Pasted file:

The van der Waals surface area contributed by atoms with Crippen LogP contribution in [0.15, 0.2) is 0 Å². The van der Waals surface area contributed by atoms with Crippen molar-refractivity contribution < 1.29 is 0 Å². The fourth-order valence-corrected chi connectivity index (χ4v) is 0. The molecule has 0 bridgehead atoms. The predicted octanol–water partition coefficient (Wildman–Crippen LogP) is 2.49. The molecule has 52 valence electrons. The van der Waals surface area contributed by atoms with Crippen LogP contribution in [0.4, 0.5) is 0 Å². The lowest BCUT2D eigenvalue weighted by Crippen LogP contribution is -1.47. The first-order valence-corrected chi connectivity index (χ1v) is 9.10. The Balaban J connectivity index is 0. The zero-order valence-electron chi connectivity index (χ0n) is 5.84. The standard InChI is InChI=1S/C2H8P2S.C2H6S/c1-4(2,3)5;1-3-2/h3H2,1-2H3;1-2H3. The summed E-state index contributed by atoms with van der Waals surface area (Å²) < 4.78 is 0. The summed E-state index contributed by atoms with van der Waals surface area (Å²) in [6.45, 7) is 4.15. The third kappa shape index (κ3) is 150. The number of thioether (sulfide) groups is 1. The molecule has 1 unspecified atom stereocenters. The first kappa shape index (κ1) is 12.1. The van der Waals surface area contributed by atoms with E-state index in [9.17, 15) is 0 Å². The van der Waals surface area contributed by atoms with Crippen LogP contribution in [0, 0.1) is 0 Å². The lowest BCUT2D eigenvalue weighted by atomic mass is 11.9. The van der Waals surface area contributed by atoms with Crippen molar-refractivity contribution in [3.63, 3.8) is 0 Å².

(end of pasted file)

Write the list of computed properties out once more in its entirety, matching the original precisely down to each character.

The van der Waals surface area contributed by atoms with Crippen LogP contribution in [0.15, 0.2) is 0 Å². The van der Waals surface area contributed by atoms with Crippen molar-refractivity contribution < 1.29 is 0 Å². The fourth-order valence-corrected chi connectivity index (χ4v) is 0. The molecule has 0 bridgehead atoms. The predicted octanol–water partition coefficient (Wildman–Crippen LogP) is 2.49. The molecule has 52 valence electrons. The van der Waals surface area contributed by atoms with Crippen LogP contribution in [0.4, 0.5) is 0 Å². The lowest BCUT2D eigenvalue weighted by Crippen LogP contribution is -1.47. The first-order valence-corrected chi connectivity index (χ1v) is 9.10. The Balaban J connectivity index is 0. The zero-order valence-electron chi connectivity index (χ0n) is 5.84. The standard InChI is InChI=1S/C2H8P2S.C2H6S/c1-4(2,3)5;1-3-2/h3H2,1-2H3;1-2H3. The summed E-state index contributed by atoms with van der Waals surface area (Å²) < 4.78 is 0. The summed E-state index contributed by atoms with van der Waals surface area (Å²) in [6.45, 7) is 4.15. The third kappa shape index (κ3) is 150. The number of thioether (sulfide) groups is 1. The molecule has 1 unspecified atom stereocenters. The first kappa shape index (κ1) is 12.1. The van der Waals surface area contributed by atoms with E-state index in [9.17, 15) is 0 Å². The van der Waals surface area contributed by atoms with Crippen LogP contribution in [0, 0.1) is 0 Å². The lowest BCUT2D eigenvalue weighted by atomic mass is 11.9. The van der Waals surface area contributed by atoms with Crippen molar-refractivity contribution in [3.63, 3.8) is 0 Å².